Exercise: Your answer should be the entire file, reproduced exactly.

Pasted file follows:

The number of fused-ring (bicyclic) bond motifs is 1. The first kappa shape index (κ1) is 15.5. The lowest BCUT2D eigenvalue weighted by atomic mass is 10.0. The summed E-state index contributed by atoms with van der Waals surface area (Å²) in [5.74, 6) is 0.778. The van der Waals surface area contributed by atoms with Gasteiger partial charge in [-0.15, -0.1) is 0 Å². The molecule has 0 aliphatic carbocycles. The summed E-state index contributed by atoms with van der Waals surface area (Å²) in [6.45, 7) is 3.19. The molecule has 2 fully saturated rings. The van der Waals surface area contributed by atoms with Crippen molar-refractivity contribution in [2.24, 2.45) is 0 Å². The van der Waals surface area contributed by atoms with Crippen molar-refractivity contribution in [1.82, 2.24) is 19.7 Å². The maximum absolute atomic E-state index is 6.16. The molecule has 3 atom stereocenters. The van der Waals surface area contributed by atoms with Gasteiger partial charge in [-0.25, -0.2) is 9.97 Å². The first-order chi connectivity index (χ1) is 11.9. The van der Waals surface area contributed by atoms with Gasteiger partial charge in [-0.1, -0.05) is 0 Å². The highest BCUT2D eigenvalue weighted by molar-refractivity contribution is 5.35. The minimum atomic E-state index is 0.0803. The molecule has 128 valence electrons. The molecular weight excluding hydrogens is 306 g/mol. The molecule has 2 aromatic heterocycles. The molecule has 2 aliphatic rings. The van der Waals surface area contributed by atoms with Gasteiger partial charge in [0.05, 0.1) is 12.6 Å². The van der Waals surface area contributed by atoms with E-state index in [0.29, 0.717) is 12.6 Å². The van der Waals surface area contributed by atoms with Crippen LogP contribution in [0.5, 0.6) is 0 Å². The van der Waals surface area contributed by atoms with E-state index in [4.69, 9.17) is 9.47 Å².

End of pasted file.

The number of fused-ring (bicyclic) bond motifs is 1. The first kappa shape index (κ1) is 15.5. The lowest BCUT2D eigenvalue weighted by atomic mass is 10.0. The summed E-state index contributed by atoms with van der Waals surface area (Å²) in [5.74, 6) is 0.778. The van der Waals surface area contributed by atoms with Gasteiger partial charge in [-0.15, -0.1) is 0 Å². The molecule has 0 aliphatic carbocycles. The summed E-state index contributed by atoms with van der Waals surface area (Å²) in [6.45, 7) is 3.19. The molecule has 2 fully saturated rings. The van der Waals surface area contributed by atoms with Crippen molar-refractivity contribution in [2.24, 2.45) is 0 Å². The van der Waals surface area contributed by atoms with Crippen molar-refractivity contribution in [1.82, 2.24) is 19.7 Å². The maximum absolute atomic E-state index is 6.16. The molecule has 3 atom stereocenters. The van der Waals surface area contributed by atoms with Gasteiger partial charge in [-0.25, -0.2) is 9.97 Å². The first-order chi connectivity index (χ1) is 11.9. The van der Waals surface area contributed by atoms with Gasteiger partial charge in [-0.1, -0.05) is 0 Å². The highest BCUT2D eigenvalue weighted by molar-refractivity contribution is 5.35. The minimum atomic E-state index is 0.0803. The molecule has 128 valence electrons. The molecular weight excluding hydrogens is 306 g/mol. The molecule has 2 aromatic heterocycles. The molecule has 2 aliphatic rings. The van der Waals surface area contributed by atoms with Gasteiger partial charge in [0.05, 0.1) is 12.6 Å². The van der Waals surface area contributed by atoms with E-state index in [0.29, 0.717) is 12.6 Å². The van der Waals surface area contributed by atoms with Crippen LogP contribution in [0.5, 0.6) is 0 Å². The van der Waals surface area contributed by atoms with E-state index in [4.69, 9.17) is 9.47 Å².